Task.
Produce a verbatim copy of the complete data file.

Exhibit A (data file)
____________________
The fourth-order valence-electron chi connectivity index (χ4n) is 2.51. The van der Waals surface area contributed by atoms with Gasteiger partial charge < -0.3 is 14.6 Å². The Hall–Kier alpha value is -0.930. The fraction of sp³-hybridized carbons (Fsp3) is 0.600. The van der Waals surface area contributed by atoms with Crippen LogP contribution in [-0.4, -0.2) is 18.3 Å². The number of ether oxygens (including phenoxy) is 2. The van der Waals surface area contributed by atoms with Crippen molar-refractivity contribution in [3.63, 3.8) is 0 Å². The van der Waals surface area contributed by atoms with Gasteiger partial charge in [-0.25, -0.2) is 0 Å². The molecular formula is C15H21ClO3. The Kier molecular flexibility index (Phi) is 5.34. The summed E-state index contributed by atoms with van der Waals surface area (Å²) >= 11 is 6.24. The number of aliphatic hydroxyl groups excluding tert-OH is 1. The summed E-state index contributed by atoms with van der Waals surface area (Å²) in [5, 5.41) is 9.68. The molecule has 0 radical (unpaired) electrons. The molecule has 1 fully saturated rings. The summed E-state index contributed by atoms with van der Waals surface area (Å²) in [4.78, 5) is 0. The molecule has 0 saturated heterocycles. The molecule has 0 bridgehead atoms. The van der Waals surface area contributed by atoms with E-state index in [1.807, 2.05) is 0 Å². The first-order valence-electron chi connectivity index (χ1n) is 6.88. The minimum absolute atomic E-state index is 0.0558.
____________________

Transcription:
The fourth-order valence-electron chi connectivity index (χ4n) is 2.51. The van der Waals surface area contributed by atoms with Gasteiger partial charge < -0.3 is 14.6 Å². The Hall–Kier alpha value is -0.930. The fraction of sp³-hybridized carbons (Fsp3) is 0.600. The van der Waals surface area contributed by atoms with Crippen LogP contribution in [-0.4, -0.2) is 18.3 Å². The number of ether oxygens (including phenoxy) is 2. The van der Waals surface area contributed by atoms with Crippen molar-refractivity contribution in [3.63, 3.8) is 0 Å². The van der Waals surface area contributed by atoms with Gasteiger partial charge in [-0.25, -0.2) is 0 Å². The molecular formula is C15H21ClO3. The Kier molecular flexibility index (Phi) is 5.34. The summed E-state index contributed by atoms with van der Waals surface area (Å²) >= 11 is 6.24. The number of aliphatic hydroxyl groups excluding tert-OH is 1. The summed E-state index contributed by atoms with van der Waals surface area (Å²) in [5, 5.41) is 9.68. The molecule has 0 radical (unpaired) electrons. The molecule has 1 fully saturated rings. The summed E-state index contributed by atoms with van der Waals surface area (Å²) in [4.78, 5) is 0. The molecule has 0 saturated heterocycles. The molecule has 0 bridgehead atoms. The van der Waals surface area contributed by atoms with E-state index in [1.807, 2.05) is 0 Å². The first-order valence-electron chi connectivity index (χ1n) is 6.88. The minimum absolute atomic E-state index is 0.0558.